Supreme Court’s Decision Regarding Marriage Equality May Require Some Employers to Take Immediate Action
On June 26, 2015, the U.S. Supreme Court, in a 5-4 decision, legalized same-sex marriage nationwide. Fourteen states with bans on same-sex marriage are affected by this decision. Employers with locations in these states (see below) should review and potentially modify policies and benefit plans to ensure compliance with this decision.
Justice Anthony M. Kennedy, writing for the majority in Obergefell v. Hodges, stated that the right to marry stems from the Fourteenth Amendment’s Due Process and Equal Protection Clauses, and is a fundamental liberty everyone has, regardless of sexual orientation. He concluded, “[n]o union is more profound than marriage, for it embodies the highest ideals of love, fidelity, devotion, sacrifice, and family. ... Their hope is not to be condemned to live in loneliness, excluded from one of civilization’s oldest institutions. They ask for equal dignity in the eyes of the law. The Constitution grants them that right.”
The Obergefell v. Hodges case arose out of four different cases filed in Michigan, Kentucky, Ohio, and Tennessee, states with bans on same-sex marriage. Those states define marriage as a union between one man and one woman. Fourteen same-sex couples and two men whose same-sex partners are deceased filed suits in Federal District Courts in their home states, alleging that state officials violated the Fourteenth Amendment by denying their right to marry and refusing to fully recognize same-sex marriages lawfully performed out-of-state. Each District Court ruled in favor of the same-sex couples, but the decisions were overruled on appeal by the United States Court of Appeals for the 6th Circuit, which consolidated the four cases into one case. The Court of Appeals opined that a state has no constitutional obligation to license same-sex marriages or to recognize same-sex marriages performed out-of-state. The Supreme Court’s majority opinion reversed the decision of the Court of Appeals.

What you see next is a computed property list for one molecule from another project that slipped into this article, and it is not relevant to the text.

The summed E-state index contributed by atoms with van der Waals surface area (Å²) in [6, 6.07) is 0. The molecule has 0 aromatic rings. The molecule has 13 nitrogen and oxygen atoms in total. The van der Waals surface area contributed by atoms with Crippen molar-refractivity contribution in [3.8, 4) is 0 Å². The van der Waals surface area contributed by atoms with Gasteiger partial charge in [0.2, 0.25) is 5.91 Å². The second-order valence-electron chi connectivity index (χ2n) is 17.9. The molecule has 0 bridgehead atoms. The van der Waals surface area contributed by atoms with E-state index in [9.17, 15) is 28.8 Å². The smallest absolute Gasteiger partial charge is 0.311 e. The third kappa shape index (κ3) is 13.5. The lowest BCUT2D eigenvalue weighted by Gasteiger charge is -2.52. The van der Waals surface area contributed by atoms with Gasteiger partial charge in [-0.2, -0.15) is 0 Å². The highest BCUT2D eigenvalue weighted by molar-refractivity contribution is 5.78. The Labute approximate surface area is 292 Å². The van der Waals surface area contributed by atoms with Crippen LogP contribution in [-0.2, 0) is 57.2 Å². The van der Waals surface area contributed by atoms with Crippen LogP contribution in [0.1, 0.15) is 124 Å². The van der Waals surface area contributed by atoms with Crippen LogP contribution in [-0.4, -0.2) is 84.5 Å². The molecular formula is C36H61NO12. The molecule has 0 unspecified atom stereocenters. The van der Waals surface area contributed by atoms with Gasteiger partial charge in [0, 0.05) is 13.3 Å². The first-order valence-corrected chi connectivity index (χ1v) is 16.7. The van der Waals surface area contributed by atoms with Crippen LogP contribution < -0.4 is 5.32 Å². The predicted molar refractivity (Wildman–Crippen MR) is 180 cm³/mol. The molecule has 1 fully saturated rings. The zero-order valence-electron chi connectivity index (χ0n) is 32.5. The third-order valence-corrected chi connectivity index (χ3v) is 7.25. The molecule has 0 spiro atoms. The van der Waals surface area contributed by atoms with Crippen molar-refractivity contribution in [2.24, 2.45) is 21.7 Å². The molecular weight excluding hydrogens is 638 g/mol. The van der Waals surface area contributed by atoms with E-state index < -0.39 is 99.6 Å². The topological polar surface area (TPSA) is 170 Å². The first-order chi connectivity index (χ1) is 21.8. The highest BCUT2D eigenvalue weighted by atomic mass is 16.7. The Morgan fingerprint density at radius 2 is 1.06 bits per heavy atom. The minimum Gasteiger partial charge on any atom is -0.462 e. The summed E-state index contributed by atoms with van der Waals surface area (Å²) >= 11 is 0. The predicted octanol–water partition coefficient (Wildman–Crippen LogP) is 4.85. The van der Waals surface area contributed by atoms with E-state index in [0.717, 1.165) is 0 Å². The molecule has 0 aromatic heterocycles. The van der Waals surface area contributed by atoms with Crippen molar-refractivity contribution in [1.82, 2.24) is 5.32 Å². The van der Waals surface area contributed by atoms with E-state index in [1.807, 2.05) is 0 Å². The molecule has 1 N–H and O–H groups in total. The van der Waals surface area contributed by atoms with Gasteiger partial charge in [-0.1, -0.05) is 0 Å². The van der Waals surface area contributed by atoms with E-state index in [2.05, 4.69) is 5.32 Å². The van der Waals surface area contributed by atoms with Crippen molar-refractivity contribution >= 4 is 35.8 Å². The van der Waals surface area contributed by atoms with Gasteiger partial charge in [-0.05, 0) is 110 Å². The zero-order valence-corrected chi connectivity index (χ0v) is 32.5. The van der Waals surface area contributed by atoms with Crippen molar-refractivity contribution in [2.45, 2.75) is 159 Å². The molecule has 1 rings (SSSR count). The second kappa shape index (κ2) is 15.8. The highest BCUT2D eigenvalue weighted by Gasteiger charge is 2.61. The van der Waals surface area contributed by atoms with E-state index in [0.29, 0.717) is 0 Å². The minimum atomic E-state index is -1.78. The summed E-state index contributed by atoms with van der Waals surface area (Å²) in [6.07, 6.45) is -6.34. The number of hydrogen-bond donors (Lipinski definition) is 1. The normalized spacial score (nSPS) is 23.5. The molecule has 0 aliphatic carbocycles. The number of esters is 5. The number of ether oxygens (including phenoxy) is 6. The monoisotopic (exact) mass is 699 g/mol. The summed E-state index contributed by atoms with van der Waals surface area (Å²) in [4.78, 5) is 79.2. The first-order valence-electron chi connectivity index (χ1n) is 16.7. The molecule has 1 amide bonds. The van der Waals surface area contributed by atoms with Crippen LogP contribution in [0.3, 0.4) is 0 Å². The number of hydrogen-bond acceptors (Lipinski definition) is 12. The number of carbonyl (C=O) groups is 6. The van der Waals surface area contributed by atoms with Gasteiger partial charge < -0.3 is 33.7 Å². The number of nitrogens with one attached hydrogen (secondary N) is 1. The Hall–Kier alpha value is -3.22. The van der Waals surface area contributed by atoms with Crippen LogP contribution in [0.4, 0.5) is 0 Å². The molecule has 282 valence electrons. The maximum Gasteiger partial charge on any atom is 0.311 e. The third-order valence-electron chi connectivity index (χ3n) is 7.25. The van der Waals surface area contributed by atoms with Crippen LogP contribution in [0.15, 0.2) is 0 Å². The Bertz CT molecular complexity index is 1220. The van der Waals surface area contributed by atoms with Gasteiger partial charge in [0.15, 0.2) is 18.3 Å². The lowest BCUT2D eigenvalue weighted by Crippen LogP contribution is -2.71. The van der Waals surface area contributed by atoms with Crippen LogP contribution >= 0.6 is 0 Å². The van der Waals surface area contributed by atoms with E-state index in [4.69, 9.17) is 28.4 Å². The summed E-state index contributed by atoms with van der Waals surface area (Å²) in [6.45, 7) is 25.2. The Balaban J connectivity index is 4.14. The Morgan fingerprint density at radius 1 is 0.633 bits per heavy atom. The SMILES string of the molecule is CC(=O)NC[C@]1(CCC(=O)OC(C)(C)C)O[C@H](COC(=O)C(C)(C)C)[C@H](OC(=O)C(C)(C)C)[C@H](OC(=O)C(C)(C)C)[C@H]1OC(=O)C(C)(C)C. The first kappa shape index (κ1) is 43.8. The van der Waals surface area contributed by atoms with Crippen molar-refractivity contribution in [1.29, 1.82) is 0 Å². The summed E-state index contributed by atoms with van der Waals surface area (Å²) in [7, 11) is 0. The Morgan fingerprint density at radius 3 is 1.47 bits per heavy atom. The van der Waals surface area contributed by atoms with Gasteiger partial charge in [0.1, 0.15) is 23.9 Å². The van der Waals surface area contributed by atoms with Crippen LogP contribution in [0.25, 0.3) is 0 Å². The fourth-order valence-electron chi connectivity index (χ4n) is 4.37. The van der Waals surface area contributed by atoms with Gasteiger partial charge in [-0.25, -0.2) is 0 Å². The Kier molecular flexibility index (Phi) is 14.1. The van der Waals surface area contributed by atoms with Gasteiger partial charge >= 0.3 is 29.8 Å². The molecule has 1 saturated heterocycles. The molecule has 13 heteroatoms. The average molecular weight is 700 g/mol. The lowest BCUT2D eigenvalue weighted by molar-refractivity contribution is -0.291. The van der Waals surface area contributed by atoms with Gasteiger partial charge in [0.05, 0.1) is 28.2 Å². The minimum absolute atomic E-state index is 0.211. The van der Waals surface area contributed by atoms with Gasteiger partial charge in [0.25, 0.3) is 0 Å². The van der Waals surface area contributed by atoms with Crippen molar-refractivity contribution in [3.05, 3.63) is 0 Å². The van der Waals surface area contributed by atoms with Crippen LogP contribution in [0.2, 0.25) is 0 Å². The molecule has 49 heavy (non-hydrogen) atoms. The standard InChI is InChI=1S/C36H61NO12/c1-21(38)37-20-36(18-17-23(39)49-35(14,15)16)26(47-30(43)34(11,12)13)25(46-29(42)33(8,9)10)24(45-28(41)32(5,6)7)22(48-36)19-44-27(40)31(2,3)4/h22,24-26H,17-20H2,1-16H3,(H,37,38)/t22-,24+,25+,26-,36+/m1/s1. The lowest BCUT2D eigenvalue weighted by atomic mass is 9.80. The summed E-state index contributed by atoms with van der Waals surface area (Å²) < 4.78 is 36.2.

The dissents were strongly opposed to the majority decision. In his dissent, Justice Antonin Scalia argued the decision was a “threat to American democracy.” He went on to say the opinion is “couched in a style that is as pretentious as its content is egotistic. It is one thing for separate concurring or dissenting opinions to contain extravagances, even silly extravagances, of thought and expression; it is something else for the official opinion of the Court to do so. Of course the opinion’s showy profundities are often profoundly incoherent.”
Chief Justice John Roberts wrote in his dissent: "If you are among the many Americans – of whatever sexual orientation – who favor expanding same-sex marriage, by all means celebrate today's decision. ... Celebrate the opportunity for a new expression of commitment to a partner. Celebrate the availability of new benefits. But do not celebrate the Constitution. It had nothing to do with it."
Justice Alito’s dissent expressed concern about the decision’s effect on the Supreme Court and its ability to uphold the rule of law. “If a bare majority of Justices can invent a new right and impose that right on the rest of the country, the only real limit on what future majorities will be able to do is their own sense of what those with political power and cultural influence are willing to tolerate. Even enthusiastic supporters of same-sex marriage should worry about the scope of the power that today’s majority claims.”
The 14 states affected by the Court’s decision are Alabama, Arkansas, Georgia, Kentucky, Louisiana, Michigan, Mississippi, Missouri, Nebraska, North Dakota, Ohio, South Dakota, Tennessee, and Texas. Please contact us for any questions on the reviews a company should make for compliance with federal and state laws regarding leave, benefits, or any other employment matter.